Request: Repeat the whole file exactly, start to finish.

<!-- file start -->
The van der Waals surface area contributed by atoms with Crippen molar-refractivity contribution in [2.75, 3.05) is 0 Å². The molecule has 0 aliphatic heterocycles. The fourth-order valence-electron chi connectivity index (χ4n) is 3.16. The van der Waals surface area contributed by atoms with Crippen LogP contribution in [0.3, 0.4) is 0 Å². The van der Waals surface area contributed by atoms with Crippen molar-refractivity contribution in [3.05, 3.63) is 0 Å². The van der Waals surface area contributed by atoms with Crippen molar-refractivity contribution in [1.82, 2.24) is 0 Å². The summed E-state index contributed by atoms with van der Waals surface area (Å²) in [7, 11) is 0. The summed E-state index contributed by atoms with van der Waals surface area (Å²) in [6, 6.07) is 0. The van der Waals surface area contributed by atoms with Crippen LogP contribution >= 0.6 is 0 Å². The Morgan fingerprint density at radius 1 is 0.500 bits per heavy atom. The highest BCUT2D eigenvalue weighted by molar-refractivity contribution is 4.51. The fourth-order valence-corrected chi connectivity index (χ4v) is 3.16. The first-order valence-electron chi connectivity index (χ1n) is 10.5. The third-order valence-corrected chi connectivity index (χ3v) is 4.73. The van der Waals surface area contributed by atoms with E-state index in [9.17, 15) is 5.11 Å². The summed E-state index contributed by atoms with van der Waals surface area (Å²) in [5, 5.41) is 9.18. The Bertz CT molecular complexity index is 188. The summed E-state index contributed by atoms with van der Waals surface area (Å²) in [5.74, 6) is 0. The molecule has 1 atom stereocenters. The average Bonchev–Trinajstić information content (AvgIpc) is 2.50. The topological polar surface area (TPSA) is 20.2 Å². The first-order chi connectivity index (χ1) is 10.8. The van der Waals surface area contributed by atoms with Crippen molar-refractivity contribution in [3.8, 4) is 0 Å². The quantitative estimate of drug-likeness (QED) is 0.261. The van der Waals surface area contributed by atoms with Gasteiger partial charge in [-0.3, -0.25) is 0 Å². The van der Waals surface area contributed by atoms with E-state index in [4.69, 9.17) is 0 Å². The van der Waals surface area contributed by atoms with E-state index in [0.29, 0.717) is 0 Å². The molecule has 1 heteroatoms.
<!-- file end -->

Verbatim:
The van der Waals surface area contributed by atoms with Crippen molar-refractivity contribution in [2.75, 3.05) is 0 Å². The molecule has 0 aliphatic heterocycles. The fourth-order valence-electron chi connectivity index (χ4n) is 3.16. The van der Waals surface area contributed by atoms with Crippen LogP contribution in [0.3, 0.4) is 0 Å². The van der Waals surface area contributed by atoms with Crippen molar-refractivity contribution in [3.05, 3.63) is 0 Å². The van der Waals surface area contributed by atoms with Crippen molar-refractivity contribution in [1.82, 2.24) is 0 Å². The summed E-state index contributed by atoms with van der Waals surface area (Å²) in [7, 11) is 0. The summed E-state index contributed by atoms with van der Waals surface area (Å²) in [6, 6.07) is 0. The van der Waals surface area contributed by atoms with Crippen LogP contribution >= 0.6 is 0 Å². The Morgan fingerprint density at radius 1 is 0.500 bits per heavy atom. The highest BCUT2D eigenvalue weighted by molar-refractivity contribution is 4.51. The fourth-order valence-corrected chi connectivity index (χ4v) is 3.16. The first-order valence-electron chi connectivity index (χ1n) is 10.5. The third-order valence-corrected chi connectivity index (χ3v) is 4.73. The van der Waals surface area contributed by atoms with E-state index in [9.17, 15) is 5.11 Å². The summed E-state index contributed by atoms with van der Waals surface area (Å²) in [5, 5.41) is 9.18. The Bertz CT molecular complexity index is 188. The summed E-state index contributed by atoms with van der Waals surface area (Å²) in [5.74, 6) is 0. The molecule has 1 atom stereocenters. The average Bonchev–Trinajstić information content (AvgIpc) is 2.50. The topological polar surface area (TPSA) is 20.2 Å². The first-order chi connectivity index (χ1) is 10.8. The van der Waals surface area contributed by atoms with Crippen molar-refractivity contribution in [3.8, 4) is 0 Å². The quantitative estimate of drug-likeness (QED) is 0.261. The van der Waals surface area contributed by atoms with Gasteiger partial charge in [-0.3, -0.25) is 0 Å². The van der Waals surface area contributed by atoms with E-state index in [4.69, 9.17) is 0 Å². The van der Waals surface area contributed by atoms with E-state index in [0.29, 0.717) is 0 Å². The molecule has 1 heteroatoms.